An out of this world internship


Vernyi nasa.JPGKyle Vernyi grew up in an average household in an average Northeast Ohio town. But now he is seeking a career in aerospace engineering, a not-so-average field.

Growing up in Green, about 12 miles from The University of Akron (UA) campus, Vernyi remembers his dad, an electrical engineer, bringing home classic Styrofoam remote control planes to play with and his dental hygienist mom purchasing the occasional science kit … but he didn’t realize he would later be conducting research that had the potential to impact the world.

After completing aptitude tests for careers that matched his interest, he began to explore engineering schools and decided Akron was the best fit.

Internship is out of this world

Later, he got involved with the student design team, the Akronauts, and completed an internship with LTA Research, which develops airships. He thought immediate employment with LTA was in his future, until he reached out to Dr. Daniel Raible looking for help on his senior design project. Raible, a part-time engineering faculty member at UA and a full-time aerospace engineer at the NASA Glenn Research Center in Cleveland, invited Vernyi to come see what his team was working on and offered him an internship. Vernyi immediately began to work with the Space Communications and Navigation Internship Project supporting the High-Rate Delay Tolerant Networking (HDTN) team. The project’s goal is to create a network of satellites that will help to increase the speed of delivery of information from the surface of the Moon back to Earth.

“NASA’s largest mission right now is Artemis, which is our return to the Moon,” said Raible. “When we went up with Apollo, it extended outreach to everyone, not just to Americans, and that was broadcast live, but it was grainy footage. When we return to the Moon, it is paramount that we share the experience like we did with Apollo, but with much better fidelity. We need to stream 4K video from the Moon and beyond so people can live vicariously through our astronauts.”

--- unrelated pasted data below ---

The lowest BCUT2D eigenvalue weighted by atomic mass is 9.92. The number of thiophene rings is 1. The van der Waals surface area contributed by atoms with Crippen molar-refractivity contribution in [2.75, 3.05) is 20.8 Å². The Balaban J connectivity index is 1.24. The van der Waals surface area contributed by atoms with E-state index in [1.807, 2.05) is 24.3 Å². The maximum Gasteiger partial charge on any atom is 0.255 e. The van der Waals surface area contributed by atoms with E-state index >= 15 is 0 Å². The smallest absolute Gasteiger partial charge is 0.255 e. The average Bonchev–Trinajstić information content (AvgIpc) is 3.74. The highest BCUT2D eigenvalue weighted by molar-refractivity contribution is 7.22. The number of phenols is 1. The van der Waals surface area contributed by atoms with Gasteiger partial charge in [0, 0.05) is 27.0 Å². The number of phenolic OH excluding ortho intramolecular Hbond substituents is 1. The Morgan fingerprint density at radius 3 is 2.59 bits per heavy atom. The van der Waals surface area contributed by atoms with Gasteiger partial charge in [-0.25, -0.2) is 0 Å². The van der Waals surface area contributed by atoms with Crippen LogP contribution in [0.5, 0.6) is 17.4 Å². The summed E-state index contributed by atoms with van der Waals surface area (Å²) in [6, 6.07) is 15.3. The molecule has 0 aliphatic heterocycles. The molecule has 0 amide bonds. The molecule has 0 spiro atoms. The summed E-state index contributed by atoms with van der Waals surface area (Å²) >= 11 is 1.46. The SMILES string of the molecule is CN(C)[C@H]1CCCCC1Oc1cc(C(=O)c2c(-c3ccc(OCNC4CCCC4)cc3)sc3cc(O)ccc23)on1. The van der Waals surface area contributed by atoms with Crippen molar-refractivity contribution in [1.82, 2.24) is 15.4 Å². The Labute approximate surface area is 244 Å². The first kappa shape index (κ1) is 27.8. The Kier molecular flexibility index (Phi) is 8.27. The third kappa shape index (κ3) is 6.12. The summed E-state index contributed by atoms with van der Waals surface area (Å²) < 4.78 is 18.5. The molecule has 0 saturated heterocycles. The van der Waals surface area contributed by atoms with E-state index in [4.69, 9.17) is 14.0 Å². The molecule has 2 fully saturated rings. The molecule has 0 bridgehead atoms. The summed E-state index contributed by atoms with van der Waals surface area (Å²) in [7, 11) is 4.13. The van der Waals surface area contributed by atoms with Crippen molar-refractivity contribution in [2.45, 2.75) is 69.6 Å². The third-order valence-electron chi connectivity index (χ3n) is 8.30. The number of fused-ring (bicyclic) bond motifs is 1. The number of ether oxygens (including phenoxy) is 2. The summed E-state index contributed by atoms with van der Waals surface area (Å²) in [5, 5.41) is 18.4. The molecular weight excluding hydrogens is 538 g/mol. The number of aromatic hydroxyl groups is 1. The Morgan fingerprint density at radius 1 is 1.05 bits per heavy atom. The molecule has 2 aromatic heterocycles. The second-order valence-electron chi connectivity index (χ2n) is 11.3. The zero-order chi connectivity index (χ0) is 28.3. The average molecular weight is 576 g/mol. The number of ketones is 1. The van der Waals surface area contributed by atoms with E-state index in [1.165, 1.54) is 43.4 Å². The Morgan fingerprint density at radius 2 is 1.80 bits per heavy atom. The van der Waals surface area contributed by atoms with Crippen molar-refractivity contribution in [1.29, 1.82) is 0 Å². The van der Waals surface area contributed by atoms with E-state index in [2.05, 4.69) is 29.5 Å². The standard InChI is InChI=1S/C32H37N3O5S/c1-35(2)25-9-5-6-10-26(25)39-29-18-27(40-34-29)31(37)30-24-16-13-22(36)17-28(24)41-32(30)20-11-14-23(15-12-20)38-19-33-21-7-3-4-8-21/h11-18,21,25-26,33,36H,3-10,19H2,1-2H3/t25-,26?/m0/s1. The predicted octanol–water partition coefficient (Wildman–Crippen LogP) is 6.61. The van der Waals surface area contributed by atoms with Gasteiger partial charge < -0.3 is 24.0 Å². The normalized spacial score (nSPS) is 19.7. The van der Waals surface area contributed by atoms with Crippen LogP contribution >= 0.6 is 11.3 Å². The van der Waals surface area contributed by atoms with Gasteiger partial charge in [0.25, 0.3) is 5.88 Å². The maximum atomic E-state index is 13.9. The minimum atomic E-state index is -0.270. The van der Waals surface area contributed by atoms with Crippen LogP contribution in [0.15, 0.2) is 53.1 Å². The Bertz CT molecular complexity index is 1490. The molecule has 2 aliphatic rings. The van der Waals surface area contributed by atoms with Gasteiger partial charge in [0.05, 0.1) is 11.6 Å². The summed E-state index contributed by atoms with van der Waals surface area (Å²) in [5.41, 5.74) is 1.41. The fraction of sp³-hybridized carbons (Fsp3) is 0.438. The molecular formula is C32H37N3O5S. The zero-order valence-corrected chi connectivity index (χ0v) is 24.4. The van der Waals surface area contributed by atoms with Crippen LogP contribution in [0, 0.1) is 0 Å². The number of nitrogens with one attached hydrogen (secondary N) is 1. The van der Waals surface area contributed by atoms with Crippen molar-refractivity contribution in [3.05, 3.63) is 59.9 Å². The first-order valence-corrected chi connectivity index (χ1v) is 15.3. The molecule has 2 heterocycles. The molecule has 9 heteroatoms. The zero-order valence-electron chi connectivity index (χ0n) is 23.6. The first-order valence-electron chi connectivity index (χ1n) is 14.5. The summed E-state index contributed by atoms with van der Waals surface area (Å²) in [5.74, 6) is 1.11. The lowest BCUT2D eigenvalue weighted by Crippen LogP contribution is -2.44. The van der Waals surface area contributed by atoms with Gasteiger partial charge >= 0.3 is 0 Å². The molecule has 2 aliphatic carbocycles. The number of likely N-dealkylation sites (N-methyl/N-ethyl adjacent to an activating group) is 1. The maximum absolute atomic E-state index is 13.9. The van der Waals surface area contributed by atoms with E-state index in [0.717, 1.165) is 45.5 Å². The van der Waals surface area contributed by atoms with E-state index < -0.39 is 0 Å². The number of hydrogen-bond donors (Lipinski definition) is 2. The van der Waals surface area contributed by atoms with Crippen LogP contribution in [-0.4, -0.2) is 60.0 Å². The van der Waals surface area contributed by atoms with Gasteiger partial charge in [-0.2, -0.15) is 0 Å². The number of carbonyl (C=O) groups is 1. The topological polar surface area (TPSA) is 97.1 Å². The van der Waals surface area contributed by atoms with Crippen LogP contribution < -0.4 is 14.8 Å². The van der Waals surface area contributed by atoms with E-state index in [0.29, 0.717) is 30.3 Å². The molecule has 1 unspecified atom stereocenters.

Vernyi and Raible.JPG“The work Kyle is doing [to develop the network] will be launched in December to the International Space Station to try it out on their systems. He is in the critical path of the project and contributing heavily. We couldn’t do it without him,” Raible added.

When asked about working at NASA, Vernyi remarked, “It’s an amazing feeling for sure. Going in and putting your badge at the gate every day and driving past the signs. There is a good mission – trying to educate and bring science to future generations.”

“Kyle has been fantastic as an intern and I attribute a lot of that to him taking advantage of the co-op program at Akron,” said Raible. “Akron is a wonderful destination for those who have an interest in aerospace. Kyle got a lot from his internships, transcending the classroom and the textbook and learning how to work with teams.”

And while his work is making a real impact on the future of space communication, Vernyi is still undecided about his future.

“The internship put space networking on my potential career path. But my approach is to be open, work hard, learn as much as I can, make connections and see where it takes me. That has been my approach at The University of Akron, and it has worked out well.”

Vernyi graduated from UA in May and is currently pursuing a Ph.D. in aerospace controls at Embry-Riddle Aeronautical University.

Media Contact: Cristine Boyd;; 330-972-6476